Be What You Are

In her recent book, City of Girls, Elizabeth Gilbert writes, “‘Life is both fleeting and dangerous, and there is no point in denying yourself pleasure, or being anything other than what you are.'”

This, in a line, sums up why I want to help people write.

It’s because you never know what’s going to happen, one day to the next. You never know what kind of wild detour is just around the corner. Writing grounds you in the facts of your life, and helps you make sense of everything that unfolds around you.

The human brain is, as we know, a wonder of complexity. But it’s an unreliable little machine, and tends to fixate on the worst of everything. It busily files away sweet memories that would ground us, and tidies up loose ends that would help us grow.

Writing is an intervention of sorts.

It’s a way to catalog the moments that make our lives meaningful, and to lean into the experiences that feel big and important, even though we don’t always have full perspective in the moment.

Keeping a written record of your life is kind of like creating a second brain for yourself — an intentional, curated brain that focuses on the stuff that really matters to you, not just the stuff that evolution has programmed in.

A writing practice helps you pay attention to your life, and inspiration comes from that attention.

This realisation came to me a few years ago, after working (in my old publishing job) on a book called Smoke Gets In Your Eyes, written by mortician and death educator, Caitlin Doughty.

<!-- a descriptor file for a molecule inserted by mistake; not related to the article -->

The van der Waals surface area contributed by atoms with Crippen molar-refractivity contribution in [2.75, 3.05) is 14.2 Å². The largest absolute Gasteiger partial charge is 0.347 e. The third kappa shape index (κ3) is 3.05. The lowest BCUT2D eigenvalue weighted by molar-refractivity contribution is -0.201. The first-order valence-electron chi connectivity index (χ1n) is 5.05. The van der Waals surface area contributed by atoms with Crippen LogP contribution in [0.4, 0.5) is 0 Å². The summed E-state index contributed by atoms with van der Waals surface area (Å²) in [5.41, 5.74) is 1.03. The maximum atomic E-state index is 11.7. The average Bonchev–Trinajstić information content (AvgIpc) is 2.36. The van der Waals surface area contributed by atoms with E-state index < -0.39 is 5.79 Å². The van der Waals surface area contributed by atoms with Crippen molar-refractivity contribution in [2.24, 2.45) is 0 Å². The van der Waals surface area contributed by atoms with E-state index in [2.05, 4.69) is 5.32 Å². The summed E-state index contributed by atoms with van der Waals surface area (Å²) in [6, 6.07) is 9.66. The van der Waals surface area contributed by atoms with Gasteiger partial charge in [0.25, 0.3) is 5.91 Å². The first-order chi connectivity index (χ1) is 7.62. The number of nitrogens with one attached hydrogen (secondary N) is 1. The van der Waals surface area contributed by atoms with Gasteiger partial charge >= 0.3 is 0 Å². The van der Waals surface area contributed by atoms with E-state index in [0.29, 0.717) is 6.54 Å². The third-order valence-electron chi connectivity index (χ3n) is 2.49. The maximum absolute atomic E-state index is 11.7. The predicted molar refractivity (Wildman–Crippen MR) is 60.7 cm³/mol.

For a book about the death industry, it’s surprisingly funny and I gotta tell you, it changed my life. I got a tattoo and everything.

That book made me realise that death goes on for a REALLY long time, and so you better make the most of the little window in which you are alive.

For me, that’s what writing is about. It’s about paying attention, and using my records as a way to make more active choices — choices that are going to help me make the absolute most of the time I have here.

Those records are also treasure troves of inspiration.

If you’re ever stuck for ideas about what to write, go back and read your old journals. There are hundreds, thousands, of different possible lives recorded in those pages, which could make for great stories, great lessons.

And not only that — there are many more possible lives waiting for you in the future, and by studying your records, you might just be inspired to take a risk on a bigger, brighter future for yourself.

The important thing to remember is that you only get one life. If you’re not sure you’re spending it right way, writing about it can help. It will help you be what you are, and to make the most of every moment of it.